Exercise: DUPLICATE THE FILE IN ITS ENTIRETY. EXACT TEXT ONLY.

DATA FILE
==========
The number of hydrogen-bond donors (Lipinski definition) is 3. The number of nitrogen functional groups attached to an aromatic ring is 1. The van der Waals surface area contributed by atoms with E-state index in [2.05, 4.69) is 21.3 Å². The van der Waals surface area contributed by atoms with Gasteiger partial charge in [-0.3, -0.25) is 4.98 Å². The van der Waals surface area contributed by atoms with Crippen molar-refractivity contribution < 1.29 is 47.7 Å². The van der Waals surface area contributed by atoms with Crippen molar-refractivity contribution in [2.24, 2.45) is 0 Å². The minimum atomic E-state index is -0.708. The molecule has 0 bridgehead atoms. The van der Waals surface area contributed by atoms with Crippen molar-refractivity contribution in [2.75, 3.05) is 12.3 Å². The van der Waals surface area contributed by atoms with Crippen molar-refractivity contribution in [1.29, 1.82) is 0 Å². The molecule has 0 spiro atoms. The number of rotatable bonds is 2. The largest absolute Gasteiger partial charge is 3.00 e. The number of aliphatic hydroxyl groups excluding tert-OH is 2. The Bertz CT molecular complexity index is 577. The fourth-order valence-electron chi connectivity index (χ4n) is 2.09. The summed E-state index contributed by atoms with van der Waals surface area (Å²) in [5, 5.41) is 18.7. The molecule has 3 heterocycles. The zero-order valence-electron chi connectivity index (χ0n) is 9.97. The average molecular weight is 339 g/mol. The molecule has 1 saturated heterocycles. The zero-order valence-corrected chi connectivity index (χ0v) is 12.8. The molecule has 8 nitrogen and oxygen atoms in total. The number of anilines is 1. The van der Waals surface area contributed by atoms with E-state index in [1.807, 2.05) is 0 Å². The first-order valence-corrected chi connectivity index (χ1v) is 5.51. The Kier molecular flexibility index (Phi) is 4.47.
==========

The number of hydrogen-bond donors (Lipinski definition) is 3. The number of nitrogen functional groups attached to an aromatic ring is 1. The van der Waals surface area contributed by atoms with E-state index in [2.05, 4.69) is 21.3 Å². The van der Waals surface area contributed by atoms with Gasteiger partial charge in [-0.3, -0.25) is 4.98 Å². The van der Waals surface area contributed by atoms with Crippen molar-refractivity contribution < 1.29 is 47.7 Å². The van der Waals surface area contributed by atoms with Crippen molar-refractivity contribution in [2.24, 2.45) is 0 Å². The minimum atomic E-state index is -0.708. The molecule has 0 bridgehead atoms. The van der Waals surface area contributed by atoms with Crippen molar-refractivity contribution in [2.75, 3.05) is 12.3 Å². The van der Waals surface area contributed by atoms with Crippen molar-refractivity contribution in [1.29, 1.82) is 0 Å². The molecule has 0 spiro atoms. The number of rotatable bonds is 2. The largest absolute Gasteiger partial charge is 3.00 e. The number of aliphatic hydroxyl groups excluding tert-OH is 2. The Bertz CT molecular complexity index is 577. The fourth-order valence-electron chi connectivity index (χ4n) is 2.09. The summed E-state index contributed by atoms with van der Waals surface area (Å²) in [5, 5.41) is 18.7. The molecule has 3 heterocycles. The zero-order valence-electron chi connectivity index (χ0n) is 9.97. The average molecular weight is 339 g/mol. The molecule has 1 saturated heterocycles. The zero-order valence-corrected chi connectivity index (χ0v) is 12.8. The molecule has 8 nitrogen and oxygen atoms in total. The number of anilines is 1. The van der Waals surface area contributed by atoms with E-state index in [1.807, 2.05) is 0 Å². The first-order valence-corrected chi connectivity index (χ1v) is 5.51. The Kier molecular flexibility index (Phi) is 4.47.